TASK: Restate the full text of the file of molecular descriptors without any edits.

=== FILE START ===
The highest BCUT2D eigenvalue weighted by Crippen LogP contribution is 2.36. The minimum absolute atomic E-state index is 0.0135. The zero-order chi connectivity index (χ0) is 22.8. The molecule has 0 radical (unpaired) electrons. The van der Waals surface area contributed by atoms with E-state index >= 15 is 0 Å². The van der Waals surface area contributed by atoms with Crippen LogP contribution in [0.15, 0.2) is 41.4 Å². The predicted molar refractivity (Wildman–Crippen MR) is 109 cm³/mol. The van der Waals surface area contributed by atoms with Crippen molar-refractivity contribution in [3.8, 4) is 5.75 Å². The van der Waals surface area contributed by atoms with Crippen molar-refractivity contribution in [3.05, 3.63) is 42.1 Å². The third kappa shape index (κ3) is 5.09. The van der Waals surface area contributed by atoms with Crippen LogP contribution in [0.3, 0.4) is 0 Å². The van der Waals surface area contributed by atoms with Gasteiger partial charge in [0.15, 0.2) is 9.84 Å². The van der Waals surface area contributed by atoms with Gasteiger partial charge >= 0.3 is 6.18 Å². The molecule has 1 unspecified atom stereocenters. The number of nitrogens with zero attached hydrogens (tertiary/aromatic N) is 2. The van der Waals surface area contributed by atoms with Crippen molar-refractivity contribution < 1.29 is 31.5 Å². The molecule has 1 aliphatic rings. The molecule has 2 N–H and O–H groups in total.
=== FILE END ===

The highest BCUT2D eigenvalue weighted by Crippen LogP contribution is 2.36. The minimum absolute atomic E-state index is 0.0135. The zero-order chi connectivity index (χ0) is 22.8. The molecule has 0 radical (unpaired) electrons. The van der Waals surface area contributed by atoms with E-state index >= 15 is 0 Å². The van der Waals surface area contributed by atoms with Crippen LogP contribution in [0.15, 0.2) is 41.4 Å². The predicted molar refractivity (Wildman–Crippen MR) is 109 cm³/mol. The van der Waals surface area contributed by atoms with Crippen molar-refractivity contribution in [3.8, 4) is 5.75 Å². The van der Waals surface area contributed by atoms with Crippen molar-refractivity contribution in [3.05, 3.63) is 42.1 Å². The third kappa shape index (κ3) is 5.09. The van der Waals surface area contributed by atoms with Crippen LogP contribution in [0.3, 0.4) is 0 Å². The van der Waals surface area contributed by atoms with Gasteiger partial charge in [0.15, 0.2) is 9.84 Å². The van der Waals surface area contributed by atoms with Gasteiger partial charge >= 0.3 is 6.18 Å². The molecule has 1 unspecified atom stereocenters. The number of nitrogens with zero attached hydrogens (tertiary/aromatic N) is 2. The van der Waals surface area contributed by atoms with Crippen molar-refractivity contribution < 1.29 is 31.5 Å². The molecule has 1 aliphatic rings. The molecule has 2 N–H and O–H groups in total.